The way Brandon Guile sees it, Fluid Bar and Grill is a little bit of the big city in the Comox Valley.
Along with co-owners Michael McPhee and Jay Kinash, operating owner Guile opened the Courtenay restaurant five years ago to fill an “upscale/casual lounge-style restaurant” niche they felt was missing from the Valley.
While Kinash is from Winnipeg, Guile and McPhee (descended from founding father Joseph McPhee) returned in the early part of the decade after working on the Lower Mainland for about 10 years.
As they envisioned it, Fluid caters “to the 20s to 60s crowd and offers an environment … not of style but more of a city feel, late-night lounge, giant tapas menu, great food, good quality – everything on our menu is made from scratch,” Guile explains.
He says the Fluid braintrust listens to what customers want so they can make on-target adjustments.
“It’s the little things, it’s the details … we listen to the customers about price point, we listen to the customers about quantity of food … service aspects – everything that goes into building a good restaurant and its reputation.”
After a tough sophomore year in what Guile calls a tough market with “lots of good establishments,” Fluid bounced back, he recalls, once the owners found the right person as their executive chef.
Adrian Merrilees, a New Zealander with experience working for the Hyatt group, heads a four-chef team. Jeremy Thompson is the sous chef. Chefs Bob Hullin and Benjamin Kelly complete the lineup.
“They’re all highly skilled, and come in here with accolades, working for some of the finest restaurants on the Lower Mainland and across the globe.”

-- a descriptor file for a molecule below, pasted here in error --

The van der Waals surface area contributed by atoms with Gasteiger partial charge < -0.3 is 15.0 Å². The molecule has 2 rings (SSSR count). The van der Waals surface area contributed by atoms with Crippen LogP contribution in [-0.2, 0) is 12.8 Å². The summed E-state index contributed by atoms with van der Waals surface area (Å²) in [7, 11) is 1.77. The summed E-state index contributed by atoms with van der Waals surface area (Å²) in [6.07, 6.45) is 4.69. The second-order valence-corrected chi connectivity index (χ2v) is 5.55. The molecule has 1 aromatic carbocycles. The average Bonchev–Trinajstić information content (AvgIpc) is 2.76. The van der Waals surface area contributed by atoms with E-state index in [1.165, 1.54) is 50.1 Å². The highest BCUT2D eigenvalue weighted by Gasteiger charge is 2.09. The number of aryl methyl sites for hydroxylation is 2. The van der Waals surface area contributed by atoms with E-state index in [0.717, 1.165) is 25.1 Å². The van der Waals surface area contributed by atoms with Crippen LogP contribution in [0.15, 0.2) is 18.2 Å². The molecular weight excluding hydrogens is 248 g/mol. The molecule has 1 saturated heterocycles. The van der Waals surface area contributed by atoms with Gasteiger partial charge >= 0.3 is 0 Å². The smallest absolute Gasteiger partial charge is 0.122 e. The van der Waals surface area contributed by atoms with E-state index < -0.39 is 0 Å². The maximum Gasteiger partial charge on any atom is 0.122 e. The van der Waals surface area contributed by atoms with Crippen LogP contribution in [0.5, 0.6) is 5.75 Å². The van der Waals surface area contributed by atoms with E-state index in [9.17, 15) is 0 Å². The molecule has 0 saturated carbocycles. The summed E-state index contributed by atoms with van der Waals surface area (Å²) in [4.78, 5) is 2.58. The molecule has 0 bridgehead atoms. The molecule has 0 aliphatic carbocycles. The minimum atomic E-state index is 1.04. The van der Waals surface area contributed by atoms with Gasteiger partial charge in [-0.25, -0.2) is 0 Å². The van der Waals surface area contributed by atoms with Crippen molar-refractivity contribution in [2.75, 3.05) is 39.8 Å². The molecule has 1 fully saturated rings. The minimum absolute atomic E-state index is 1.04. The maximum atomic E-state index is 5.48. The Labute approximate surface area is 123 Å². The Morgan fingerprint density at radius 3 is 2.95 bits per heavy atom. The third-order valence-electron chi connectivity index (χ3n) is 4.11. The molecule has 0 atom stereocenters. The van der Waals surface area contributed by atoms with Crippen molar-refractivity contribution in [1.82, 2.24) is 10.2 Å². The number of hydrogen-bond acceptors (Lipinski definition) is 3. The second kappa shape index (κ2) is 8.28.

After chatting with Guile, it was time to put the Fluid chefs and servers to the test.
Server Scott Taylor was extremely helpful with wine suggestions and Guile had arranged for two platters smothered with appetizers for me and Bob, my dinner companion. It was a good sampling from Fluid’s large, 18-item starters menu that includes lots of seafood as well as some Asian, veggie and spicy dishes.
The tightly rolled black bean cigars would have been fine on their own, but a piquant dipping sauce greatly embellished the taste. The fondito and lobster dips were impossible to resist, but the crab cakes and fish tacos were my favourites.
After such a smorgasbord of starter delights, my appetite had been blunted, but I gamely perused Fluid’s expansive menu, which offers soup and bread, salads, bowls, pizza and pasta, burgers, quesadillas, steaks and main courses.
You could eat at Fluid every day for quite a while without repeating dishes.
Lobster ravioli caught my eye, and Taylor later confided that is one of his favourites. Nonetheless, I opted for a delicious prime rib with Yorkshire pudding, seasonal veggies and rice.
Bob was very satisfied with his choice of the coq au vin special.
My belly bulging more than normal, I simply could not eat anything else, not even a thin wafer. Bob, not a stranger at Fluid, and I went away totally sated.
Apparently, that’s the objective.
As a value-added item to help educate customers about how drinks affect their blood-alcohol percentage, Guile says Fluid bought a breathalyzer recently in response to tougher driving laws. There’s also a shuttle service courtesy of Comox Taxi.
Until what Guile calls the “.05 scare” for a few months, Fluid experienced three years of steady growth.
The Fluid name, by the way, doesn’t not refer to drinking.
As Guile explains, it’s meant to represent the fluid, enjoyable experience the three owners set out to create for their customers in a building formerly occupied by McDonald’s.
• • •
The phone number for Fluid Bar and Grill at 1175 Cliffe Ave. is 250-338-1500. For more information, visit www.fluidbarandgrill.com.